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The Warrior•Features December 11, 2009 Swimming Upstream:: You can try all you want, but walk-

Haphazard HallwayTraffic by Allie Sivak ‘11 Ask any student about walking through the hallways between classes and a groan of dread is likely to result. Hundreds of students are constantly jammed into overcrowded halls, slowing down routes to class. The most congested halls are the upper D, F and G halls, and intersections located near stairways. “The more narrow hallways in the older parts of the school, as opposed to the wider ones in the newer K Wing, [encourage] more traffic and crowd students into a smaller space,” explains security team leader Patrick Rooney. “Some hallways are narrower than others. They are all essentially big enough for students to pass through, but people stop to chat with friends and create major problems with crowding the intersections.” As students make their way to their next classes, a series of social interactions slow them down and block others. This communication is bound to occur between friends, and cannot practically be stopped. However, security sees this interaction between students as a core root of hallway congestion. “What we’ve been doing to try to prevent this is simply asking students to either stop their conversations or move to the side, [so] as not to block other students’ ways. We also advise the teachers to stand outside their classrooms and try to filter their students in so that there will be less of them crowding the halls,” says Rooney. Many teachers follow Rooney’s instruction and stand outside their doors, ushering in students. Some hallways are noticeably more jam-packed than others. “There are always tons of students hanging out in packs in front of my room because of its close proximity to the media center,” remarks math teacher James Key, whose room (D215) is at the crossroads of the busy student meeting place. Key constantly stands outside his room between classes. He does this in large part because he simply enjoys greeting his students, but also to help the flow of traffic outside his room. This area, the D hall intersection across from the media center, is a popular congregation spot for students between classes. “In the hallway across from the media center I have to push through the hordes of people-- especially freshmen still trying to find their way,” says sophomore Jack Blaa. However crowded the halls may get, some teachers do not believe they have much influence in speeding up hallway traffic. No matter how many teachers are standing outside their rooms, students will still inevitably linger and converse with friends between classes. “It’s definitely a good thing for teachers to be present in the hallways, except I don’t like to be the one to yell at people to go and get to class. Instead, there needs to be an administrator or someone from security there to help the movement of students,” Key says. In past years, security has attempted to fix the congestion problem by trying various solutions, such as putting down tape in the halls to direct traffic and having four-period lunches to distribute the student population more evenly. However, students still went about their ways and continued to chat with friends and block hallway traffic. “Students are creatures of habit and choose to walk the same exact way every day to every period of the day. This opens up particular halls to be more congested than others,” Rooney says. “The school was built for the population in 1950, and here we are in 2009 with 2200-2300 students. This poses a big problem … I really don’t know how to solve it.”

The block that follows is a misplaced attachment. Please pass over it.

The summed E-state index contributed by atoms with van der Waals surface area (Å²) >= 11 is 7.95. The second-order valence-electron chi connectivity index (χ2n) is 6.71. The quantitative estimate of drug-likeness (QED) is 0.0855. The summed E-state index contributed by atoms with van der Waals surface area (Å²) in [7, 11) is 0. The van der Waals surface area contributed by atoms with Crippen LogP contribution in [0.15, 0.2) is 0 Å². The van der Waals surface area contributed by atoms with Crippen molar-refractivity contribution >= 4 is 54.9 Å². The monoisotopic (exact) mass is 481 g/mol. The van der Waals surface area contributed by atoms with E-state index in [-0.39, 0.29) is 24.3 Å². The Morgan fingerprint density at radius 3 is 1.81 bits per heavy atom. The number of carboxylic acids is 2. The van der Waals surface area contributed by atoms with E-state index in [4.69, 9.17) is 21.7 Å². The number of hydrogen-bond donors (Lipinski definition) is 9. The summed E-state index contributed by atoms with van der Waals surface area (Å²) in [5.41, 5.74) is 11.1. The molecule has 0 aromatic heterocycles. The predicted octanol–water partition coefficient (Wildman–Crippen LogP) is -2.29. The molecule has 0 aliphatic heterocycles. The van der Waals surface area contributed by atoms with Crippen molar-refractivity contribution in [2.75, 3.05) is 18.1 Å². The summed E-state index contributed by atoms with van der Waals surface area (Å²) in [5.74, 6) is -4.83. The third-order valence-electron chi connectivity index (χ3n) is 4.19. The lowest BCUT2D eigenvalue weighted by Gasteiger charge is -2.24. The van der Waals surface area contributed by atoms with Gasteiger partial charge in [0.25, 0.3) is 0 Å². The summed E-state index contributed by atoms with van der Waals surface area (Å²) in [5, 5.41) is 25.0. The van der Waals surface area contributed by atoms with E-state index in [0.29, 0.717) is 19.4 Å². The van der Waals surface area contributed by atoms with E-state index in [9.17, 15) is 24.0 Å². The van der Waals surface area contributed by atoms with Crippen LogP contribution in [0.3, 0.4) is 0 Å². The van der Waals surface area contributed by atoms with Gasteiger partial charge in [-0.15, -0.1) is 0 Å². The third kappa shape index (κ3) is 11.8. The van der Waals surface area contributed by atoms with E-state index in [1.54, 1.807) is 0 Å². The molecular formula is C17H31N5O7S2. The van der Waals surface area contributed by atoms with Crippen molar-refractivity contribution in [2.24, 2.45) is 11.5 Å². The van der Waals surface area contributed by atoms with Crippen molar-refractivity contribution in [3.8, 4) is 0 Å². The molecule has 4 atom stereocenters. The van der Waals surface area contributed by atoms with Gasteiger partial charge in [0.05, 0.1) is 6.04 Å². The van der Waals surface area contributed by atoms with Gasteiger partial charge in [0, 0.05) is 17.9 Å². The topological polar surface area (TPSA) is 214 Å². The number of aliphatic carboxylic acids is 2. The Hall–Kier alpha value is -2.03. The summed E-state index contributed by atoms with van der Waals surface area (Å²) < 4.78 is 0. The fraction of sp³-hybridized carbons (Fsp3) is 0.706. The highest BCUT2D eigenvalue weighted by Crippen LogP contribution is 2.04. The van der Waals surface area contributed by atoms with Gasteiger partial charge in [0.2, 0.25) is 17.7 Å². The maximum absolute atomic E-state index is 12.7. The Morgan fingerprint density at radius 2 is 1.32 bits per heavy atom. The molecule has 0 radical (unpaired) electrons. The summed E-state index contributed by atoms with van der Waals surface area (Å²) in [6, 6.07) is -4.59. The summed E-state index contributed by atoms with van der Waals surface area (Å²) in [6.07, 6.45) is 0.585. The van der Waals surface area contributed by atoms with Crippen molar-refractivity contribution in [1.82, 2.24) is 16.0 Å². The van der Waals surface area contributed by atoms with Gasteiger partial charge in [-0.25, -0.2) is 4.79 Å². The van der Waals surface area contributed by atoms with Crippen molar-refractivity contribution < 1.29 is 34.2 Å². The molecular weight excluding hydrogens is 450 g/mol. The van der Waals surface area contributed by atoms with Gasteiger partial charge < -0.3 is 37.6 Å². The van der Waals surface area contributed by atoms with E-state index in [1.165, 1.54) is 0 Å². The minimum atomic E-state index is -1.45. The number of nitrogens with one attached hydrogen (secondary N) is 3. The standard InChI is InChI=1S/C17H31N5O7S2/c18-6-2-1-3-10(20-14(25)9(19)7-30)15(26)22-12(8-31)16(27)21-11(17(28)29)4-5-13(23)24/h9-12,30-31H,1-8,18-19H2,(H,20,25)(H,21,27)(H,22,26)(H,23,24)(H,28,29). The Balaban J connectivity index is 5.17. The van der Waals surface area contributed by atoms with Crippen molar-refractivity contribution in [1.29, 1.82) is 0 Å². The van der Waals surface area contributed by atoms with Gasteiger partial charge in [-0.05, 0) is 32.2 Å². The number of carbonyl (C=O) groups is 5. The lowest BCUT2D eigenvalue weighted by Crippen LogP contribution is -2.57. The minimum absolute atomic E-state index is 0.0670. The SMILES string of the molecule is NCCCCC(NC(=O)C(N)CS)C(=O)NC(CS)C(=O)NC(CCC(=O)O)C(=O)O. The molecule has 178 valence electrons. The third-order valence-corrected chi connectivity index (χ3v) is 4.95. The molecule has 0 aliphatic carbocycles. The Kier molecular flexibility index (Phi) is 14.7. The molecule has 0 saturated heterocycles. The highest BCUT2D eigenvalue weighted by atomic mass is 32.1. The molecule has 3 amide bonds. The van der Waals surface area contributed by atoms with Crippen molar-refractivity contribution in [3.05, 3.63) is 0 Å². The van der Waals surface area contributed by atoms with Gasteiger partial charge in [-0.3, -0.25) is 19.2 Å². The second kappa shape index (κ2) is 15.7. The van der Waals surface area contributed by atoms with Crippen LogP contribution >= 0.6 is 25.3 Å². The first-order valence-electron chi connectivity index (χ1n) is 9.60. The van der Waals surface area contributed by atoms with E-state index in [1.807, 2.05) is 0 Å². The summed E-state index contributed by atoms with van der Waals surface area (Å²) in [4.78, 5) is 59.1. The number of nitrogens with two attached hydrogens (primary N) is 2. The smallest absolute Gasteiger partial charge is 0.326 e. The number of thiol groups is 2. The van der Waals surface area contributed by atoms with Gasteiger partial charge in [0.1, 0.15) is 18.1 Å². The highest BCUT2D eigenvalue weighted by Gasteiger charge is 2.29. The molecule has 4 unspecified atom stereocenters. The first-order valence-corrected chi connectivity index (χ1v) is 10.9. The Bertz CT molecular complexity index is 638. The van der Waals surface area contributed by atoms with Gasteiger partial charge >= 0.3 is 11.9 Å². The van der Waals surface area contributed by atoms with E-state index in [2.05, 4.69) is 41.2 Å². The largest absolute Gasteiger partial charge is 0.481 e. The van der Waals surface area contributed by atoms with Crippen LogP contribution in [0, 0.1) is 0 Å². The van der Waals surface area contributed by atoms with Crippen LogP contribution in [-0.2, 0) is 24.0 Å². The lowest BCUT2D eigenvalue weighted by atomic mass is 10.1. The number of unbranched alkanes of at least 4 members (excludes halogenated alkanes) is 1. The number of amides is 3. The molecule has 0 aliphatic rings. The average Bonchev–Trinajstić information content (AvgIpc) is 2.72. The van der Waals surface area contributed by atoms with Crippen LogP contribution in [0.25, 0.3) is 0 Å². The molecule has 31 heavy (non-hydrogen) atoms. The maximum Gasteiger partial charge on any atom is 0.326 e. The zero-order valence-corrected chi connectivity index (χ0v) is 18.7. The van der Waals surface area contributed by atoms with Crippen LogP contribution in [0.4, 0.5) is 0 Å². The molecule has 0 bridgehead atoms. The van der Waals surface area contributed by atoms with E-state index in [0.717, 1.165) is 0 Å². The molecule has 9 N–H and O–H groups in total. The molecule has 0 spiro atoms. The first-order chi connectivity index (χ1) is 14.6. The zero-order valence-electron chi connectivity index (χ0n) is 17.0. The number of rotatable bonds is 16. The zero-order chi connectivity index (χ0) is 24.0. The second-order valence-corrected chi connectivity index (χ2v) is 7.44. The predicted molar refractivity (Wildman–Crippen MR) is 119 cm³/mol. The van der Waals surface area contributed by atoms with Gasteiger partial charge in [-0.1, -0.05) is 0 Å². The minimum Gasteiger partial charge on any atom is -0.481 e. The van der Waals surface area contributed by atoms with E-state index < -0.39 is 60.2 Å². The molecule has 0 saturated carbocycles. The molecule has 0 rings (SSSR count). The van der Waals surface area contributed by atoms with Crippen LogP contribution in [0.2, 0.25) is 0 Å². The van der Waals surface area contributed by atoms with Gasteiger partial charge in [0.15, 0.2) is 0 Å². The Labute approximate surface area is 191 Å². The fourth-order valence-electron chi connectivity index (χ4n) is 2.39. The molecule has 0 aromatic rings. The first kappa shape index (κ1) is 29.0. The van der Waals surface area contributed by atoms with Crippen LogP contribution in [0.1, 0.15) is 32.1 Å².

ing one way while everybody else is walking the other way is an extremely difficult task. (Make sure to keep your balance, for if you fall, I’m relatively certain that people will not think twice before stepping on you.) This is particularly problematic after seventh period. Trust me, it’s better to make your bus than to back-track. Forgot something in your locker? Oh well.

The Baywatch Kid: Could they possibly move any slower?

The only thing missing is a rendition of “She’s Like the Wind.” And if you had your iTunes speakers, you might plug it in just so you could make your point. But you can’t, so the best thing to do is to try to slip by them. And if you can’t, it’s probably best to just deal with it. Chances are, they’re in their own little world and wouldn’t hear the song anyways.

The Line-up: In a congested hallway nearly 10 feet across,

it should be obvious that students will not always have the opportunity to walk side-by-side with their pals. But this doesn’t stop them. There really is no way around a line of friends. I suppose you could play it old school and start your own little game of red rover, but chances are you’ll end up embarrassed and possibly injured. Break through at your own risk.